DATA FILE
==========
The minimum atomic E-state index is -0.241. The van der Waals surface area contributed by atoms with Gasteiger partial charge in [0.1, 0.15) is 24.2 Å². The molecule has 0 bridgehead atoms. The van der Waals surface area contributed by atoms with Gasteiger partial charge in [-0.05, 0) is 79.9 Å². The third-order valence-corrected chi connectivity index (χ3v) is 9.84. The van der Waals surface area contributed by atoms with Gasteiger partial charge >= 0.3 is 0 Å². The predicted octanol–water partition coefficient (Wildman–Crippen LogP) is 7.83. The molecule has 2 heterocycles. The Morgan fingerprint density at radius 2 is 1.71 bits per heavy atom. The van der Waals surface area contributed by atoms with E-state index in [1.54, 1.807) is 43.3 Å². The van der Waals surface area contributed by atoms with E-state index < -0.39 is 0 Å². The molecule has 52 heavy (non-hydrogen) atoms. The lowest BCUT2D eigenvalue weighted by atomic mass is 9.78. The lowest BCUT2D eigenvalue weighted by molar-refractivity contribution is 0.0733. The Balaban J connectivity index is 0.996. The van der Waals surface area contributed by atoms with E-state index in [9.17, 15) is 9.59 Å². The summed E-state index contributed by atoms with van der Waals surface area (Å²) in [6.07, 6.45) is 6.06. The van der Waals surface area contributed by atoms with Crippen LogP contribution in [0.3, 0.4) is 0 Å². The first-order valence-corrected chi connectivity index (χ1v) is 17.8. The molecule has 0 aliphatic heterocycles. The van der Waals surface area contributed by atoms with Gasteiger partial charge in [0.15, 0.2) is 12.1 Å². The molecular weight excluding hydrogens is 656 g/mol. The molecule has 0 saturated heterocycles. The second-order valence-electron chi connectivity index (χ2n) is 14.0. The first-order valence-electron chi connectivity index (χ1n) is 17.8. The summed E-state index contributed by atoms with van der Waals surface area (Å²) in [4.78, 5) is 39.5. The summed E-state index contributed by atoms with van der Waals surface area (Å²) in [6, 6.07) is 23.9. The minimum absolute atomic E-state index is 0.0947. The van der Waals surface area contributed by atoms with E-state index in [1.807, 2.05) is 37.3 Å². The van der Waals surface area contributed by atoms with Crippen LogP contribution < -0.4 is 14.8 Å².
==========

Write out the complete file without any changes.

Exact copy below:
The minimum atomic E-state index is -0.241. The van der Waals surface area contributed by atoms with Gasteiger partial charge in [0.1, 0.15) is 24.2 Å². The molecule has 0 bridgehead atoms. The van der Waals surface area contributed by atoms with Gasteiger partial charge in [-0.05, 0) is 79.9 Å². The third-order valence-corrected chi connectivity index (χ3v) is 9.84. The van der Waals surface area contributed by atoms with Gasteiger partial charge >= 0.3 is 0 Å². The predicted octanol–water partition coefficient (Wildman–Crippen LogP) is 7.83. The molecule has 2 heterocycles. The Morgan fingerprint density at radius 2 is 1.71 bits per heavy atom. The van der Waals surface area contributed by atoms with E-state index in [1.54, 1.807) is 43.3 Å². The van der Waals surface area contributed by atoms with E-state index < -0.39 is 0 Å². The molecule has 52 heavy (non-hydrogen) atoms. The lowest BCUT2D eigenvalue weighted by atomic mass is 9.78. The lowest BCUT2D eigenvalue weighted by molar-refractivity contribution is 0.0733. The Balaban J connectivity index is 0.996. The van der Waals surface area contributed by atoms with E-state index in [9.17, 15) is 9.59 Å². The summed E-state index contributed by atoms with van der Waals surface area (Å²) in [6.07, 6.45) is 6.06. The van der Waals surface area contributed by atoms with Crippen LogP contribution in [0.3, 0.4) is 0 Å². The first-order valence-corrected chi connectivity index (χ1v) is 17.8. The molecule has 0 aliphatic heterocycles. The van der Waals surface area contributed by atoms with Gasteiger partial charge in [0.15, 0.2) is 12.1 Å². The molecular weight excluding hydrogens is 656 g/mol. The molecule has 0 saturated heterocycles. The second-order valence-electron chi connectivity index (χ2n) is 14.0. The first-order valence-electron chi connectivity index (χ1n) is 17.8. The summed E-state index contributed by atoms with van der Waals surface area (Å²) in [4.78, 5) is 39.5. The summed E-state index contributed by atoms with van der Waals surface area (Å²) in [6, 6.07) is 23.9. The minimum absolute atomic E-state index is 0.0947. The van der Waals surface area contributed by atoms with E-state index in [1.807, 2.05) is 37.3 Å². The van der Waals surface area contributed by atoms with Crippen LogP contribution < -0.4 is 14.8 Å².